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Section 21 to be Repealed: Rejoice?

The Government has today (15th April 2019) released its response to a consultation carried out at the end of 2018 dealing with the perceived barriers to the granting of longer term tenancies.

The response can be found here: https://assets.publishing.service.gov.uk/...

The key proposal is that Section 21 of the Housing Act 1988 will be repealed. If the Government’s intention is enacted (and the Labour Party have given it a cautious welcome) then this will mark a once in a generation shift in the balance of rights and responsibilities between landlords and tenants.

Section 21, providing a no-fault possession route for landlords, was at the heart of the legislation creating the assured shorthold tenancy. A key element of Margaret Thatcher’s policy of creating a “property-owning democracy” the measure was designed to replace the previous system under the Rent Act 1977 and its predecessors. Prior to the introduction of the Housing Act 1988 the private rental market was tiny compared to today, with solicitors routinely advising clients not to let out homes they owned due to the difficulty of obtaining possession and the “fair rent” system which mandated rents to be set well below the open market rate.

The Government claims that the loss of the section 21 can be mitigated. They say:

“We are clear that any changes to Section 21 legislation will need to be underpinned by enhanced Section 8 grounds and a simpler, faster process through the courts. Landlords will benefit from the stability of long-term tenants, including the security of an assured rental income and fewer void periods.”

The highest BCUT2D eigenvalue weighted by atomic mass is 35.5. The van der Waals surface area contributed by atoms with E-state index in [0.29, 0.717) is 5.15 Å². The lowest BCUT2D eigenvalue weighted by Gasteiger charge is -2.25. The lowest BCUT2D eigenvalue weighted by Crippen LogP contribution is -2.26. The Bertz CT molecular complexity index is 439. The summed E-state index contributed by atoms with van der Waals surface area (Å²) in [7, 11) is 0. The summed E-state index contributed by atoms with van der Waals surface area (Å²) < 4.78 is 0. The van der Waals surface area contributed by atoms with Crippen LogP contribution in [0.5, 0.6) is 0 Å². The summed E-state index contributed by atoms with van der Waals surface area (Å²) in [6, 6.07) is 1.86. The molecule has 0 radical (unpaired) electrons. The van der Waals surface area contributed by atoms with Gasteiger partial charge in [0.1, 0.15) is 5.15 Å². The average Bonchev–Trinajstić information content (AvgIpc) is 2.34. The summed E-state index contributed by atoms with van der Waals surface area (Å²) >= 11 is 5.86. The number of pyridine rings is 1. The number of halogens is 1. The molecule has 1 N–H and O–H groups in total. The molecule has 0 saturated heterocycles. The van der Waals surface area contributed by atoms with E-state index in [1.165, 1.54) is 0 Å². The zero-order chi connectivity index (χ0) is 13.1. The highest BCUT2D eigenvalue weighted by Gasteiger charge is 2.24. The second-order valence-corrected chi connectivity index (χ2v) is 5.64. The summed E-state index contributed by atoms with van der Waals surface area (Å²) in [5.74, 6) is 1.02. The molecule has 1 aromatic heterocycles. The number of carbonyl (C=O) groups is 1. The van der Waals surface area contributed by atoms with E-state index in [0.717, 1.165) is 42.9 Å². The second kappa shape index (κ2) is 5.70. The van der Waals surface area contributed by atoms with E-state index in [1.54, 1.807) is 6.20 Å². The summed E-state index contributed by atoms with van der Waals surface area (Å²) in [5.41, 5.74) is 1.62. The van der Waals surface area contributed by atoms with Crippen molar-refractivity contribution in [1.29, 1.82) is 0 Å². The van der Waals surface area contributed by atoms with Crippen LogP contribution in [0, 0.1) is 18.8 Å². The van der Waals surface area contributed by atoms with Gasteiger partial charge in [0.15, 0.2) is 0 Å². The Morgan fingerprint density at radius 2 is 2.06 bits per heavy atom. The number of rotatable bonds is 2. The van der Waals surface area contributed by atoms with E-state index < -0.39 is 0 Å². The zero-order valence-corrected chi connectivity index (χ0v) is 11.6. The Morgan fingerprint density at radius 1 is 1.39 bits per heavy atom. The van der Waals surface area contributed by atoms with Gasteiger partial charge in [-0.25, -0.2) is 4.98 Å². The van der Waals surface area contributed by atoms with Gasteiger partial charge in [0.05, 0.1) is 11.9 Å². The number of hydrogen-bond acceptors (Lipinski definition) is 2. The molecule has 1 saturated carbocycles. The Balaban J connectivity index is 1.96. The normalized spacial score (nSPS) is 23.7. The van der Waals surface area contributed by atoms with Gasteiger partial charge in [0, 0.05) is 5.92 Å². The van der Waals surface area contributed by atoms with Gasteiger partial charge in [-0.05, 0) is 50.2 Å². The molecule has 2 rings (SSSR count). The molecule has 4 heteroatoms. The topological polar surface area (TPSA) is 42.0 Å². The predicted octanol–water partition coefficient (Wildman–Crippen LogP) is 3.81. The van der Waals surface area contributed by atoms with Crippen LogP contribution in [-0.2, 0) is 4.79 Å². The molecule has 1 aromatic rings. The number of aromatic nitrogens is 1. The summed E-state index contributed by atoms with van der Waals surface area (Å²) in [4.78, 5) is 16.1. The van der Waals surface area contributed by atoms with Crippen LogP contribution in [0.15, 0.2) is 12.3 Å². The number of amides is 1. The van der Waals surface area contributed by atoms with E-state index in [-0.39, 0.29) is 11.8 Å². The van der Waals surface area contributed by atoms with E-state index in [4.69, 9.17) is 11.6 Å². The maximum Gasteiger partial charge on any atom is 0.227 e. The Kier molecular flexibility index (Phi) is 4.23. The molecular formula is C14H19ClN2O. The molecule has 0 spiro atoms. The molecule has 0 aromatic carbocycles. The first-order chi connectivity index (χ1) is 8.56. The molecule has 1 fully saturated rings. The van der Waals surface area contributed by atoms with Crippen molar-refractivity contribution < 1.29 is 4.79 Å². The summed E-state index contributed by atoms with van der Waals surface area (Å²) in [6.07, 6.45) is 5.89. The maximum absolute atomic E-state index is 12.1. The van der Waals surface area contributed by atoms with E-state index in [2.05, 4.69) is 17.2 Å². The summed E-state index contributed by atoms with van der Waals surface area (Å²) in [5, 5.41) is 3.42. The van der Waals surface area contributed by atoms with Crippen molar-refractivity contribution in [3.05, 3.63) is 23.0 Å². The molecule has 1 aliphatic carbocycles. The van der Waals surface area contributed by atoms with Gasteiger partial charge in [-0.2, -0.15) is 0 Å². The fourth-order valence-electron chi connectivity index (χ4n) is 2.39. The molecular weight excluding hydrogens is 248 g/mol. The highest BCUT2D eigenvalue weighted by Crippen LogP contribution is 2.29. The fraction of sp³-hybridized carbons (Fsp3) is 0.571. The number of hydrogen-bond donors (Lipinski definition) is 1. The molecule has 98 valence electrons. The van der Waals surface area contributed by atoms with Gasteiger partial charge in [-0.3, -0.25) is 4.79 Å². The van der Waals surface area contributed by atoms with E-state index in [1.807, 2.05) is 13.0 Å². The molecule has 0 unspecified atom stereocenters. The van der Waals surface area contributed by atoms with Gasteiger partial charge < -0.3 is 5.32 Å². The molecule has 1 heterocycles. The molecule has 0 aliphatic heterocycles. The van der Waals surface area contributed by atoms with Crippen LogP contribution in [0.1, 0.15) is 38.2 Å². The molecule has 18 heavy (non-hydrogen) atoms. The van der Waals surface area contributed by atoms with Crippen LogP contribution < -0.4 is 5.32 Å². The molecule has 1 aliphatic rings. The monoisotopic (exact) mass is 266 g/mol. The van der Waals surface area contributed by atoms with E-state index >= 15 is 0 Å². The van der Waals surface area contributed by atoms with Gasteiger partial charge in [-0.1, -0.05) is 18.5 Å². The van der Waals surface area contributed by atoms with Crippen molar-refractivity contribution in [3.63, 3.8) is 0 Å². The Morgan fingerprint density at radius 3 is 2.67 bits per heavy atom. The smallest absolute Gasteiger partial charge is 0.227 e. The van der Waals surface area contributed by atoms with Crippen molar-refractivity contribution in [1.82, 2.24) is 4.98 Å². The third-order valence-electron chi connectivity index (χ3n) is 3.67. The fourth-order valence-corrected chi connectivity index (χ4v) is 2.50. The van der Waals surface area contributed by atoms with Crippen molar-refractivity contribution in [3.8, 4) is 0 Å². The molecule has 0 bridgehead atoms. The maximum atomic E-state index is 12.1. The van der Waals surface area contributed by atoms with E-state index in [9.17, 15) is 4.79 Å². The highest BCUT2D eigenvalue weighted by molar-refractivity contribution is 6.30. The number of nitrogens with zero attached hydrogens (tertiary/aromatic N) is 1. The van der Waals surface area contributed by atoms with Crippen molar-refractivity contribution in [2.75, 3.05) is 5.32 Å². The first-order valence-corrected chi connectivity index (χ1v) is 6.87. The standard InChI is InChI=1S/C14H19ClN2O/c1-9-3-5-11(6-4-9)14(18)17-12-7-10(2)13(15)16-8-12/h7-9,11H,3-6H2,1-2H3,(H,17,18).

The Government intends to introduce new grounds for possession into Schedule 2 to the Housing Act 1988 in order to mitigate the loss of the Section 21 procedure where the landlord has good reason for wanting to regain possession. However, there is no clear commitment to the nature of the new section 8 grounds (the case of the landlord who wishes to sell, or to move into the Property are expressly mentioned). Most worryingly for landlords, the Government does not state whether these new grounds will be mandatory or discretionary. Further, concerns raised by landlords about the slowness of the present section 8 possession procedure are waived away by a vague promise that the possession claims procedure will be “streamlined” and speeded up.

Members of Lamb Chambers are well aware that the present procedure is far from streamlined, with possession cases listed at 10am often not being heard until well after the lunch adjournment due to shortage of judges and delays whilst the tenant seeks advice from the duty solicitor. More and more first hearings of possession claims are being adjourned leading to further delay, increased legal costs and quite often lost rental income. And that is only after many weeks of waiting for a hearing date in the first place.

The Government’s current agenda is dominated by Brexit and a further consultation on the practicalities of the proposed changed will soon be launched. Consequently, the present proposals are unlikely to be enshrined in law until the end of 2020 at the earliest. But the support of both major parties for the proposed measure means that the private rental market and their legal advisors need to prepare for a significantly different landscape in the foreseeable future.

The real risk for landlords, tenants and the Government is that a poorly thought through reform will lead to many private sector landlords deciding to sell up and get out of the market. That will drive house prices down, which may be a desired by-product of the Government’s proposed reforms. But it will not help renters – those who either cannot afford to buy or who prefer the flexibility of renting at that stage of their lives. They will find that shortage of properties leads to increased rents, and that the social housing sector simply cannot cope with the increased demand placed on it.

Head of the Lamb Chambers Property Team

James Browne / 15th Apr 2019


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